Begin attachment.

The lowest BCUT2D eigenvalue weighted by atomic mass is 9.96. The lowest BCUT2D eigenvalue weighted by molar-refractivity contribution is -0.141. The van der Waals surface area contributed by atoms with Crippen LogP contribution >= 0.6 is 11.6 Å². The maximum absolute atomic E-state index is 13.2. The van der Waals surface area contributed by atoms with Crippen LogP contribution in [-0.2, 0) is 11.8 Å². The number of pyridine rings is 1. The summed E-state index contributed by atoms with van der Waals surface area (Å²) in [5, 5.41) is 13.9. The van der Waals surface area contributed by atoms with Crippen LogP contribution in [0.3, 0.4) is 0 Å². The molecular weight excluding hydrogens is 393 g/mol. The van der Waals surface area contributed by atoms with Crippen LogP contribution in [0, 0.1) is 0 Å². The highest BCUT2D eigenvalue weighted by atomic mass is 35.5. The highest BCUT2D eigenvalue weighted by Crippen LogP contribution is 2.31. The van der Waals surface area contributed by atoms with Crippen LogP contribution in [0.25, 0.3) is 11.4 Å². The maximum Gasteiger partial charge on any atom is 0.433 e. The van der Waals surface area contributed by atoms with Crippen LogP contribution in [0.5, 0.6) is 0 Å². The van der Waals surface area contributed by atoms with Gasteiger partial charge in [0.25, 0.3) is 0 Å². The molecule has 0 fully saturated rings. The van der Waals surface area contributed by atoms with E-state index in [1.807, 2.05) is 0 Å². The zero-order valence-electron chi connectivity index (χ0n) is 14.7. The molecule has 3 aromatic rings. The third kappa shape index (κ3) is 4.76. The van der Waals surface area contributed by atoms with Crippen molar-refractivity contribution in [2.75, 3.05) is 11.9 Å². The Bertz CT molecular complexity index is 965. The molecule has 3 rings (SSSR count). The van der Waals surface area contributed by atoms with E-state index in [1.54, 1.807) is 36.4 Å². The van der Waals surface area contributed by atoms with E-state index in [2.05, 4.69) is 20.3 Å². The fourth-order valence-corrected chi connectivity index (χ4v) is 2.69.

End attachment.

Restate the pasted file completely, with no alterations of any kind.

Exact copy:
The lowest BCUT2D eigenvalue weighted by atomic mass is 9.96. The lowest BCUT2D eigenvalue weighted by molar-refractivity contribution is -0.141. The van der Waals surface area contributed by atoms with Crippen LogP contribution >= 0.6 is 11.6 Å². The maximum absolute atomic E-state index is 13.2. The van der Waals surface area contributed by atoms with Crippen LogP contribution in [-0.2, 0) is 11.8 Å². The number of pyridine rings is 1. The summed E-state index contributed by atoms with van der Waals surface area (Å²) in [5, 5.41) is 13.9. The van der Waals surface area contributed by atoms with Crippen LogP contribution in [0.3, 0.4) is 0 Å². The molecular weight excluding hydrogens is 393 g/mol. The van der Waals surface area contributed by atoms with Crippen LogP contribution in [0, 0.1) is 0 Å². The highest BCUT2D eigenvalue weighted by atomic mass is 35.5. The highest BCUT2D eigenvalue weighted by Crippen LogP contribution is 2.31. The van der Waals surface area contributed by atoms with Crippen LogP contribution in [0.25, 0.3) is 11.4 Å². The maximum Gasteiger partial charge on any atom is 0.433 e. The van der Waals surface area contributed by atoms with Crippen LogP contribution in [0.5, 0.6) is 0 Å². The van der Waals surface area contributed by atoms with Gasteiger partial charge in [0.25, 0.3) is 0 Å². The molecule has 0 fully saturated rings. The van der Waals surface area contributed by atoms with E-state index in [1.807, 2.05) is 0 Å². The zero-order valence-electron chi connectivity index (χ0n) is 14.7. The molecule has 3 aromatic rings. The third kappa shape index (κ3) is 4.76. The van der Waals surface area contributed by atoms with Crippen molar-refractivity contribution in [2.75, 3.05) is 11.9 Å². The Bertz CT molecular complexity index is 965. The molecule has 3 rings (SSSR count). The van der Waals surface area contributed by atoms with E-state index in [1.54, 1.807) is 36.4 Å². The van der Waals surface area contributed by atoms with E-state index in [2.05, 4.69) is 20.3 Å². The fourth-order valence-corrected chi connectivity index (χ4v) is 2.69.